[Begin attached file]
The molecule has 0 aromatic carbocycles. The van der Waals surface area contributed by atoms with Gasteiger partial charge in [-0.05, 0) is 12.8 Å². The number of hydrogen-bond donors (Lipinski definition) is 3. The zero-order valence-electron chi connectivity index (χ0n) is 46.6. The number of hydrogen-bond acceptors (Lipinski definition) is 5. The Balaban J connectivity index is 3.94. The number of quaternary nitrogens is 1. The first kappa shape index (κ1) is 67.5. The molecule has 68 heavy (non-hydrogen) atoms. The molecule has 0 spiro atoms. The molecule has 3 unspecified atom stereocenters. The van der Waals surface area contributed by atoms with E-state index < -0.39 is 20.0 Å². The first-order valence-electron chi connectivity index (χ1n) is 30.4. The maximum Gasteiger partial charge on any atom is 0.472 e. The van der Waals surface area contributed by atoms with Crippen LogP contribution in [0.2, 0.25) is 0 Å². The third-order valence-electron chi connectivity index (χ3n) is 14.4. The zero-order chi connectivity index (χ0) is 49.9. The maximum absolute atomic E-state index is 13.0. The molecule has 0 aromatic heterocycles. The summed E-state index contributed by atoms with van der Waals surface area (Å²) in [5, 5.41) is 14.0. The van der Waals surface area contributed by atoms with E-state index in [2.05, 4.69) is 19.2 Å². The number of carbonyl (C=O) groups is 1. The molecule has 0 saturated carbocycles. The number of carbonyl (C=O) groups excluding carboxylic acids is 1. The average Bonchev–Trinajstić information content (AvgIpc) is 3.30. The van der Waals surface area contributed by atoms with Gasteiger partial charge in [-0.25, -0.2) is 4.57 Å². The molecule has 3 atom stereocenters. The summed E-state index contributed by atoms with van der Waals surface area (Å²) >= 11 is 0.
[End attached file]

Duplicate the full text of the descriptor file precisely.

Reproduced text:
The molecule has 0 aromatic carbocycles. The van der Waals surface area contributed by atoms with Gasteiger partial charge in [-0.05, 0) is 12.8 Å². The number of hydrogen-bond donors (Lipinski definition) is 3. The zero-order valence-electron chi connectivity index (χ0n) is 46.6. The number of hydrogen-bond acceptors (Lipinski definition) is 5. The Balaban J connectivity index is 3.94. The number of quaternary nitrogens is 1. The first kappa shape index (κ1) is 67.5. The molecule has 68 heavy (non-hydrogen) atoms. The molecule has 0 spiro atoms. The molecule has 3 unspecified atom stereocenters. The van der Waals surface area contributed by atoms with E-state index < -0.39 is 20.0 Å². The first-order valence-electron chi connectivity index (χ1n) is 30.4. The maximum Gasteiger partial charge on any atom is 0.472 e. The van der Waals surface area contributed by atoms with Crippen LogP contribution in [0.2, 0.25) is 0 Å². The third-order valence-electron chi connectivity index (χ3n) is 14.4. The zero-order chi connectivity index (χ0) is 49.9. The maximum absolute atomic E-state index is 13.0. The molecule has 0 aromatic heterocycles. The summed E-state index contributed by atoms with van der Waals surface area (Å²) in [5, 5.41) is 14.0. The van der Waals surface area contributed by atoms with E-state index in [2.05, 4.69) is 19.2 Å². The number of carbonyl (C=O) groups is 1. The molecule has 0 saturated carbocycles. The number of carbonyl (C=O) groups excluding carboxylic acids is 1. The average Bonchev–Trinajstić information content (AvgIpc) is 3.30. The van der Waals surface area contributed by atoms with Gasteiger partial charge in [-0.25, -0.2) is 4.57 Å². The molecule has 3 atom stereocenters. The summed E-state index contributed by atoms with van der Waals surface area (Å²) >= 11 is 0.